- #1

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So this is what I was thinking:

1) change deg. C to deg K

2)interpolate for h

3)Wcv=Qcv+[mi1(hi1+Vi1^2/2)+mi2(hi2+Vi2^2/2)]-me(he+Ve^2/2)

However: I think I should find the entropy change 1st but, I'm unsure how to

- Thread starter CRich
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- #1

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So this is what I was thinking:

1) change deg. C to deg K

2)interpolate for h

3)Wcv=Qcv+[mi1(hi1+Vi1^2/2)+mi2(hi2+Vi2^2/2)]-me(he+Ve^2/2)

However: I think I should find the entropy change 1st but, I'm unsure how to

- #2

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howver the answer my prof gave me is 307.4K .... why isn't my equation correct?

- #3

- 12,121

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Your equation would be correct if no energy is added to the air. If energy

- #4

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steady state means m1=m2 but in this case can you say m1+m2=m3?

- #5

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I know:

T1, T2, and I found T3

P1, P2, P3

cp=1 kJ/kgK

if m1+m2=m3 then m3=50kg/min ... right?

- #6

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Yes, steady state meanssteady state means m1=m2 but in this case can you say m1+m2=m3?

m_{inlets} = m_{outlets}

- #7

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I ment "how do I find Wcv"?

- #8

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also how do I relate d S = δq/T to my problem and my knowns or can/should I?

- #9

Q_Goest

Science Advisor

Homework Helper

Gold Member

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Normally, the first law is written:

dU = dQ + dW

For a control volume with flow in and/or out, heat in and/or out, work in and/or out, and the change in internal energy being only that change internal to the control volume, the first law can be rewritten:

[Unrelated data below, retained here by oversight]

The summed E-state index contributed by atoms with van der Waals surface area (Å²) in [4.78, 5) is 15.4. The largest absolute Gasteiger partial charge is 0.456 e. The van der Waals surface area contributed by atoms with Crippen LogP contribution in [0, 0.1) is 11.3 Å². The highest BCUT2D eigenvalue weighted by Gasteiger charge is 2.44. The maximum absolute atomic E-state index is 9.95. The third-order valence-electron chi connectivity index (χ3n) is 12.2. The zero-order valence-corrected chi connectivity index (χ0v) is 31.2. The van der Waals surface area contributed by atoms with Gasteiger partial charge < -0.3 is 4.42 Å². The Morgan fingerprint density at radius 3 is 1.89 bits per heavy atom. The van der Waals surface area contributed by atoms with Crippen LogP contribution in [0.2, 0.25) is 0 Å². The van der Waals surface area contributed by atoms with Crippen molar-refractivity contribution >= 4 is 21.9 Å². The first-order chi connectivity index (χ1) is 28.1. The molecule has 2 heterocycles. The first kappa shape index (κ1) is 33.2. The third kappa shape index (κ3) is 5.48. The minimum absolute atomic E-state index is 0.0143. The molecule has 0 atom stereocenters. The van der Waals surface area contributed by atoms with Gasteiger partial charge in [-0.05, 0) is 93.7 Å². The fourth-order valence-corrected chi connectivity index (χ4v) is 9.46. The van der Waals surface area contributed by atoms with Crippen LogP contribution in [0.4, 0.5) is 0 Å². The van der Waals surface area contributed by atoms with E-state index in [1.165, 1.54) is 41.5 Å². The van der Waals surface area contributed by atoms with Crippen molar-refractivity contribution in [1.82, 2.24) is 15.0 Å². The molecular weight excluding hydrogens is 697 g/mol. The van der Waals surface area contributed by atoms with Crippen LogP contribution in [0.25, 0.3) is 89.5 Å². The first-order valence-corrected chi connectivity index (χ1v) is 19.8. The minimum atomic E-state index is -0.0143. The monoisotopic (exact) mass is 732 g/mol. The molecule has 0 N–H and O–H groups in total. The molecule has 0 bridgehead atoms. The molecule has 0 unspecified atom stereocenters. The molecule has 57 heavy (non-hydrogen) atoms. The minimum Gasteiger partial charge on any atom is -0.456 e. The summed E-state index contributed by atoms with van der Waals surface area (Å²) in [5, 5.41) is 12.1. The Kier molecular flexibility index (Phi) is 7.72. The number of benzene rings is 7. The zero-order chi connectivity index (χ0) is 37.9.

dU = dQ + dW + dH

Where dH = H

and H=mh (mass flow rate times specific enthalpy)

This assumes energy entering the volume is positive and energy leaving the volume is negative.

For you problem then, the first law can be rewritten:

dU = Win + H1

For a steady state process, dU = 0 so you can now solve for work. Note that to do this, you need a way of determining h.

Also, you can neglect velocity on the inlet and outlet. Although it is more correct to include it, there isn't any information that allows it to be calculated and even if there was, the error imposed is generally less than the error in the values for enthalpy in your database.

- #10

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- #11

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okay so my T equations is correct except for the addition of work...

In order to calculate work I tried :

m1h1+m2h2+m3h3=0

m1h1+m2h2+(m1+m2)h3=0

m1h1+m2h2+m1h3+m2h3=0

m1(h1-h3)+m2(h1-h3)=0

dh=CpdT

m1Cp(T1-T3)+m2Cp(T2-T3)=0

inserting my values

m1=30kg/min

m2=20kg/min

Cp=1kJ/kgK

T1=-50C=223.15K

T2=150C=423.15

T3=m1T1+m2T2/m3=303.15

30*1*(223.15-303.15)+20*1*(423.15-303.15)=0 .... But according to my prof W=-3.67kJ

So what am I doing wrong???????????

Also how do I find δ? What equation do I use? How do I use the 2nd Law to find δ?

- #12

Q_Goest

Science Advisor

Homework Helper

Gold Member

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Hi CRich. That's a good shot at it. What you've done however is to simply calculate this as an isenthalpic process. There's no calculation to see what pressure should be assuming the low pressure stream is isentropically compressed.